Introduction: Fluoxetine is a selective serotonin reuptake inhibitor and long-lived open channel blocker of the acetylcholine receptor, often used in the treatment of slow-channel congenital myasthenic syndromes (CMS). Methods: We report a 42-year-old woman who had a history of episodic limb weakness that worsened after initiation of fluoxetine for treatment of depression. Genetic testing for CMS revealed a homozygous pathogenic mutation in the rapsyn (RAPSN) gene (p.Asn88Lys). Electrodiagnostic testing was performed before and 1 month after discontinuation of fluoxetine. Results: The 2 Hz repetitive nerve stimulation of the fibular and spinal accessory nerves showed a baseline decrement of 36% and 14%, respectively. One month after discontinuing fluoxetine, the spinal accessory nerve decrement was no longer present, and the decrement in the fibular nerve was improved at 17%. Conclusions: This case demonstrates worsening of both clinical and electrophysiologic findings in a patient with CMS secondary to a RAPSN mutation treated with fluoxetine. Muscle Nerve 55: 131–135, 2017.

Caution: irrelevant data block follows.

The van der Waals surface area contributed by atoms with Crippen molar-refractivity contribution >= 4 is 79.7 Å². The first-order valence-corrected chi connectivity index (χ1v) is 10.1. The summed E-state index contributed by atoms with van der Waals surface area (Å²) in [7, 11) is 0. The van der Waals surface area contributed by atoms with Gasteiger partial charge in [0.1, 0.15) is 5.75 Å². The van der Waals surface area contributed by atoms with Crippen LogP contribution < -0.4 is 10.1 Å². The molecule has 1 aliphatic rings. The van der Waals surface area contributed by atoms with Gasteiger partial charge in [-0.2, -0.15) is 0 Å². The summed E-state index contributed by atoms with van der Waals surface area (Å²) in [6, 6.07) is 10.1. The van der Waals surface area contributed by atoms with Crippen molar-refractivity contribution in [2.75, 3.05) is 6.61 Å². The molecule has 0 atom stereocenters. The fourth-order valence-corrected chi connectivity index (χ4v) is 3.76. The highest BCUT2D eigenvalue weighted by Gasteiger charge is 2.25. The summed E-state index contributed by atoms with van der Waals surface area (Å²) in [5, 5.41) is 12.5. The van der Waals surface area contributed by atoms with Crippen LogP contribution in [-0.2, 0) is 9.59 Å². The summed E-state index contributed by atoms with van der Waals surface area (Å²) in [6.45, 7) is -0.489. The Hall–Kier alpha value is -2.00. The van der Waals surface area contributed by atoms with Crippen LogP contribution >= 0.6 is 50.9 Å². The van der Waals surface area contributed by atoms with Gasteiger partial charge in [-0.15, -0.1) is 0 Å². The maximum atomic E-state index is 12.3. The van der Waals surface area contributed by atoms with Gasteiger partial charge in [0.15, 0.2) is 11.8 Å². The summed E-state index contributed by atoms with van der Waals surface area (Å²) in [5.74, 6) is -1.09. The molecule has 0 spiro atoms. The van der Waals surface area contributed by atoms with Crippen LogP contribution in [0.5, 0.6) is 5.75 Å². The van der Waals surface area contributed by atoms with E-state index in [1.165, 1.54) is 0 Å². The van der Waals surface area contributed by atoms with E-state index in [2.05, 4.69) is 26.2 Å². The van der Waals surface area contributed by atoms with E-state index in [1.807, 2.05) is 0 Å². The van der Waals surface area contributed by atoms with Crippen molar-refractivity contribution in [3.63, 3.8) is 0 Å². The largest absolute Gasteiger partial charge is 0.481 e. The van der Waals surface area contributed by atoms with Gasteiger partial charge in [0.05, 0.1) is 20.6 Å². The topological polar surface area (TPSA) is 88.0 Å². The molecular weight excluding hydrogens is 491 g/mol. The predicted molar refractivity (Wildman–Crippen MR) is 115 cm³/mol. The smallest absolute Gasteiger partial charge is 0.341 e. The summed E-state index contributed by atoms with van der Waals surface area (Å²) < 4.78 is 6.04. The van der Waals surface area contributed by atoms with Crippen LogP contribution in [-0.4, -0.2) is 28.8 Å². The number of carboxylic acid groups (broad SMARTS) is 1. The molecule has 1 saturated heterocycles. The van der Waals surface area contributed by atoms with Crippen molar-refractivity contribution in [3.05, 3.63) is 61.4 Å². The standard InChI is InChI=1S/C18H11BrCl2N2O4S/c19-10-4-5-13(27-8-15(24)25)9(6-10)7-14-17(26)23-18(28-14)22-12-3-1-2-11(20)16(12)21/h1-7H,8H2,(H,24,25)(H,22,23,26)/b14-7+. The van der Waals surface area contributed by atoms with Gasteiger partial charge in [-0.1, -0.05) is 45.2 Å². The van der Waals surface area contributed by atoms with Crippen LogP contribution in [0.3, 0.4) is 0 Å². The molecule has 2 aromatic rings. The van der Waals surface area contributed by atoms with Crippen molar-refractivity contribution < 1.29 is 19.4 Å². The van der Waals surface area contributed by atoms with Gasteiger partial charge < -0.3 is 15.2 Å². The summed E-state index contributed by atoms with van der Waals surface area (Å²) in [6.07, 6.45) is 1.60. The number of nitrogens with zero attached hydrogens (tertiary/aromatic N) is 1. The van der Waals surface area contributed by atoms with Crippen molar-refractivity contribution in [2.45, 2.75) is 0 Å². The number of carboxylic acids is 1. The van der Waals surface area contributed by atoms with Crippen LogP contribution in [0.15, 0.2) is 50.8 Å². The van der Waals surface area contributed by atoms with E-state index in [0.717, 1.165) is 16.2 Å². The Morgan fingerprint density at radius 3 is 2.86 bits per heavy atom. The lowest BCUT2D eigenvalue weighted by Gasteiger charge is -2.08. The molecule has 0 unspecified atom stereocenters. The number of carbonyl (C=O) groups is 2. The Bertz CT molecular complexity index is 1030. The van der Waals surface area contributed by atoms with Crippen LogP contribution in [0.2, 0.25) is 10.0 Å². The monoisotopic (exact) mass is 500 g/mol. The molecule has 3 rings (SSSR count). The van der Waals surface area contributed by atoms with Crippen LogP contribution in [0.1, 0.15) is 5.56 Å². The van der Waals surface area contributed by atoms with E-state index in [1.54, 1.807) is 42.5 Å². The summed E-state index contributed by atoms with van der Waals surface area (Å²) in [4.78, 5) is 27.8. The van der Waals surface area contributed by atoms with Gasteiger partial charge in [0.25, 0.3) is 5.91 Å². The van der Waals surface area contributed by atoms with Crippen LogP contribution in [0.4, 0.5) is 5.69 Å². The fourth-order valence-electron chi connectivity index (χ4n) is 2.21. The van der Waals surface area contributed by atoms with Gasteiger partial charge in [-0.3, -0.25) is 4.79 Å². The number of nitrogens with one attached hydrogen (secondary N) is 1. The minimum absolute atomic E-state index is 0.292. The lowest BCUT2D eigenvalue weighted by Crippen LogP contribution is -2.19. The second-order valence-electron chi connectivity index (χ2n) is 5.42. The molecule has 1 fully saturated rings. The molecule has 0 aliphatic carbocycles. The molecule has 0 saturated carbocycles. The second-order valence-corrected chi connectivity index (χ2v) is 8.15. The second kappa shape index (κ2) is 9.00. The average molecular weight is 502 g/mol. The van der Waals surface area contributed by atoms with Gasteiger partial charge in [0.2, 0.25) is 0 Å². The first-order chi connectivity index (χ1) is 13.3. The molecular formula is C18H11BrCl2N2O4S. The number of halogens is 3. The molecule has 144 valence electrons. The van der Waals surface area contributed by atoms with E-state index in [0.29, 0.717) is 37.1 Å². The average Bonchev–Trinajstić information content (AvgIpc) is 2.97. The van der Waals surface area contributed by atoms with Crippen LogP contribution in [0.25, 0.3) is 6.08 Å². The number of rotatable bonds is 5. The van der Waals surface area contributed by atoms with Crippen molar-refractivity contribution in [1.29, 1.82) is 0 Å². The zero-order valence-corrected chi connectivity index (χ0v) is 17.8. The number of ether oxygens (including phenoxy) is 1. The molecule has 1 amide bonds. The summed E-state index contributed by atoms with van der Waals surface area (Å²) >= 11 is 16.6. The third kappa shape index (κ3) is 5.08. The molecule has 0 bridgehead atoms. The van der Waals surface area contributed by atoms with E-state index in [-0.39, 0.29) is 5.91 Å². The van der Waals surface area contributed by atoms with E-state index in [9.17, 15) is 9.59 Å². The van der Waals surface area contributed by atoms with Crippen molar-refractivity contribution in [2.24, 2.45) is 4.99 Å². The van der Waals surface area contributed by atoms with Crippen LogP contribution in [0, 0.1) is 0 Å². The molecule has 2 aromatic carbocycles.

- congenital myasthenic syndrome
- RAPSN, rapsyn gene
- repetitive nerve stimulation
ASJC Scopus subject areas
- Clinical Neurology
- Cellular and Molecular Neuroscience
- Physiology (medical)